Mountain View


Hugh Trumble (12 May 1867 – 14 August 1938) was an Australian cricketer who played 32 Test matches as a bowling all-rounder between 1890 and 1904. He captained the Australian team in two Tests, winning both. Trumble took 141 wickets in Test cricket a world record at the time of his retirement at an average of 21.78 runs per wicket. He is one of only four bowlers to twice take a hat-trick in Test cricket. Observers in Trumble’s day, including the authoritative Wisden Cricketers’ Almanack, regarded him as ranking among the great Australian bowlers of the Golden Age of cricket. He was named as one of the Wisden Cricketers of the Year in 1897 and the Australian Cricket Hall of Fame, established in 1996, inducted him in 2004.

A tall and thin off spinner, Trumble delivered the ball at a quicker pace than most spin bowlers, using his height and uncommonly long fingers to his greatest advantage. He was at his best on the softer pitches of England, but his accuracy and variations in pace enabled him to take wickets on the harder pitches of Australia. He was a dependable lower order batsman and a fine fielder in the slips. He was recognised as a shrewd thinker about the game and was popular with team-mates and opponents, with a penchant for practical jokes.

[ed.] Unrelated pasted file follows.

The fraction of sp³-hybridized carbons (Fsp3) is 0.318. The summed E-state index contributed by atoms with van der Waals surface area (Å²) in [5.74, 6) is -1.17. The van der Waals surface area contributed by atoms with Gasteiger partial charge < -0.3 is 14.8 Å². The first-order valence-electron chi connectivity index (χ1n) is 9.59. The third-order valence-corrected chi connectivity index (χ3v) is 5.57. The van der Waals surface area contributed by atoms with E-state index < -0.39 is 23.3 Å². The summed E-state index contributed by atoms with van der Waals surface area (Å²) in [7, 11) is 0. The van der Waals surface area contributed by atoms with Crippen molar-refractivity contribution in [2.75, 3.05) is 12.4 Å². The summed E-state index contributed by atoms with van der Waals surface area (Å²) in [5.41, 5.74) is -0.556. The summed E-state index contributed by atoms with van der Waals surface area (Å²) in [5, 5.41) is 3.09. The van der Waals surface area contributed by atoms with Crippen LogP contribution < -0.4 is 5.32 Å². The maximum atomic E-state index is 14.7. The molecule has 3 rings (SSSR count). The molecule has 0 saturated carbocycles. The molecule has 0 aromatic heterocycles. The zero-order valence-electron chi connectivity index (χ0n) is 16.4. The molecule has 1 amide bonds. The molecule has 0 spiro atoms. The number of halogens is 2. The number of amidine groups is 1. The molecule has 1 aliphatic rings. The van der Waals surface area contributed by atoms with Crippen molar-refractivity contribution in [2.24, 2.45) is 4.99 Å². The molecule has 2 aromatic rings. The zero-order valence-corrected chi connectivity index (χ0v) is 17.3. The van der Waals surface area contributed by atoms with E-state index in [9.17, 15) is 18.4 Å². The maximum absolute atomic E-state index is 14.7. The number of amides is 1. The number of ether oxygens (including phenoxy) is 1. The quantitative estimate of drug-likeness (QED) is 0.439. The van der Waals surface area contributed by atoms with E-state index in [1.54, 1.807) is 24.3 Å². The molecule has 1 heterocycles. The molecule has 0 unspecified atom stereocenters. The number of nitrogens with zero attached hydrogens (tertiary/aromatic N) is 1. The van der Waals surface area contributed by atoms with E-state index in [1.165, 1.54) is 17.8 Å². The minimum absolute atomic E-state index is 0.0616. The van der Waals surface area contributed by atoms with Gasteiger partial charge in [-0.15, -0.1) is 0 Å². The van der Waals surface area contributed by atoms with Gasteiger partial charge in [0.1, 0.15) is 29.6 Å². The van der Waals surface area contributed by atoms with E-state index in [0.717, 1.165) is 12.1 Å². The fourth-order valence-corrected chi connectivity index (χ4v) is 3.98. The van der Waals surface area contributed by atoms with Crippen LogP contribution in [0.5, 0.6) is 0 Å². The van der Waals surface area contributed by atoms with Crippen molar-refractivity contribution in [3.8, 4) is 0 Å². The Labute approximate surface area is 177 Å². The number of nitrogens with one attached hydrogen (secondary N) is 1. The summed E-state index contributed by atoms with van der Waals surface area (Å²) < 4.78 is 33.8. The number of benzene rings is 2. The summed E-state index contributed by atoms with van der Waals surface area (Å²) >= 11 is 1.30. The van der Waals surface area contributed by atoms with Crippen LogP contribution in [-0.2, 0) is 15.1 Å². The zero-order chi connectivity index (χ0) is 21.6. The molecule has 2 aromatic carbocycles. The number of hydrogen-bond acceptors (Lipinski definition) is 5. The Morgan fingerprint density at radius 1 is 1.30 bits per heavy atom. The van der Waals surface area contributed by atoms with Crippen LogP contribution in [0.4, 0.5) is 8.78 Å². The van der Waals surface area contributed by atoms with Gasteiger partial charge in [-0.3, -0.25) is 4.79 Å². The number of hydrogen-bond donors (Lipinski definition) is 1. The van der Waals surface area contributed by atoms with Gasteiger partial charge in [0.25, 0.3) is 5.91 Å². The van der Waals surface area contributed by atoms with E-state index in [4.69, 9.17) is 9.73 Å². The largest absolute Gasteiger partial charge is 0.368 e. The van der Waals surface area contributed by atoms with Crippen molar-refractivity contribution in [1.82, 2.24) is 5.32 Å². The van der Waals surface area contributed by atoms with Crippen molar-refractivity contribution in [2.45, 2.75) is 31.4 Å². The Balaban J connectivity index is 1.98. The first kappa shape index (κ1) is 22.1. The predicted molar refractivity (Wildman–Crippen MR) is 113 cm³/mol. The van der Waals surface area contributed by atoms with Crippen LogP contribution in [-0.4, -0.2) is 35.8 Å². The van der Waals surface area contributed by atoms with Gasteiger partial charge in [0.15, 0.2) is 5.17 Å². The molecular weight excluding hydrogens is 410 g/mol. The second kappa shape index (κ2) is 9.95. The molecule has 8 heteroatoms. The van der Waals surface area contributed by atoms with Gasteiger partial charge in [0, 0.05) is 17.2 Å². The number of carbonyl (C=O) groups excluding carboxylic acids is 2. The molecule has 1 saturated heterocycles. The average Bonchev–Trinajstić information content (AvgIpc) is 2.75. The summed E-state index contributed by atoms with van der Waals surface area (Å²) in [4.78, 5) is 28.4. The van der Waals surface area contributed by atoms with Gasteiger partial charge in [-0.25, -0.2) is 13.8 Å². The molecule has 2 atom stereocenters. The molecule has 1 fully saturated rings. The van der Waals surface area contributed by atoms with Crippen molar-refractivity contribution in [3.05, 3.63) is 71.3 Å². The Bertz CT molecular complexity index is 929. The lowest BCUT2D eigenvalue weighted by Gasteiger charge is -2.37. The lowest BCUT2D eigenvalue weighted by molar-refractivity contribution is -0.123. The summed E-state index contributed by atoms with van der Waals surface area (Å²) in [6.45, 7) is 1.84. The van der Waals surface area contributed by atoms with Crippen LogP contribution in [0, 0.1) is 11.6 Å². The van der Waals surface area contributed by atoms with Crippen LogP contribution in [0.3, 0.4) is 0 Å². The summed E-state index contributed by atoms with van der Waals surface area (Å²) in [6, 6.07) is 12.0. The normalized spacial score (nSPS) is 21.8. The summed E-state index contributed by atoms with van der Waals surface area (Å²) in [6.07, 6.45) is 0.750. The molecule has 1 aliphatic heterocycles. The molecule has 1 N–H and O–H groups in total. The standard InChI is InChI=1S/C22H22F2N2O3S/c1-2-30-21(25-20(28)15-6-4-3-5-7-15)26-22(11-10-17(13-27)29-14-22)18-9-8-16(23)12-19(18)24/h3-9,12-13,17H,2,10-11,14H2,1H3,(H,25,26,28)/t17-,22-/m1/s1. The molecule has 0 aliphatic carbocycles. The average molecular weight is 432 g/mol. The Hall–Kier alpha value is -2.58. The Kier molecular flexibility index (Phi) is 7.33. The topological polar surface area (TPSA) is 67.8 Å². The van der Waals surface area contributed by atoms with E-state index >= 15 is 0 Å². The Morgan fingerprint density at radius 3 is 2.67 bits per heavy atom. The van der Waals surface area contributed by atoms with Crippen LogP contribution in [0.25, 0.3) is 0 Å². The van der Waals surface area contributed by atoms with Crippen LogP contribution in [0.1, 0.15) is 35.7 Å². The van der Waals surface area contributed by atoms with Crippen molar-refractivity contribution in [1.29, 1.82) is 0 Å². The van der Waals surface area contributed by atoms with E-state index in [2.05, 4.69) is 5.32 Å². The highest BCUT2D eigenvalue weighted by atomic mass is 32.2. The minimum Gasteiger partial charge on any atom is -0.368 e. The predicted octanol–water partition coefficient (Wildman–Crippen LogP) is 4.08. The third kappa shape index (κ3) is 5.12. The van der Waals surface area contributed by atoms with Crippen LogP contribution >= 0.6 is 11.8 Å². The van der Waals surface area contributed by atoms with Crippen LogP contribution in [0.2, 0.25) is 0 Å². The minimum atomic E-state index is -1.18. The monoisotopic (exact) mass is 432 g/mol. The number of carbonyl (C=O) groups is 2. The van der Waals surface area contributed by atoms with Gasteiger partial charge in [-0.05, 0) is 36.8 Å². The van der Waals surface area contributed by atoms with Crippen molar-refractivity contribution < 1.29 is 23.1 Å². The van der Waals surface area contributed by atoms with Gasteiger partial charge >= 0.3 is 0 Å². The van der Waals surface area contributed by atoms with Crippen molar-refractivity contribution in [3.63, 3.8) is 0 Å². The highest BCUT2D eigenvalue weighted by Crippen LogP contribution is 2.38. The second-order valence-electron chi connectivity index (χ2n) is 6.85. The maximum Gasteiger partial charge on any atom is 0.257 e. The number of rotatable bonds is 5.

Trumble made his Test debut during the Australian cricket team’s tour of England in 1890, but was unable to secure a permanent place in the Australian side until the 1896 tour of England. When the Australian team next toured England in 1899, Trumble scored 1,183 runs and took 142 wickets; only George Giffen before him had achieved the “double” of 1,000 runs and 100 wickets as part of a touring team in England. He was appointed captain of Australia in 1901-02, when Joe Darling was unavailable due to farming commitments. He retired after the 1902 Australian tour of England but was coaxed back in 1903-04. In his last Test match, Trumble took a hat-trick, his second, in front of his home town supporters in Melbourne.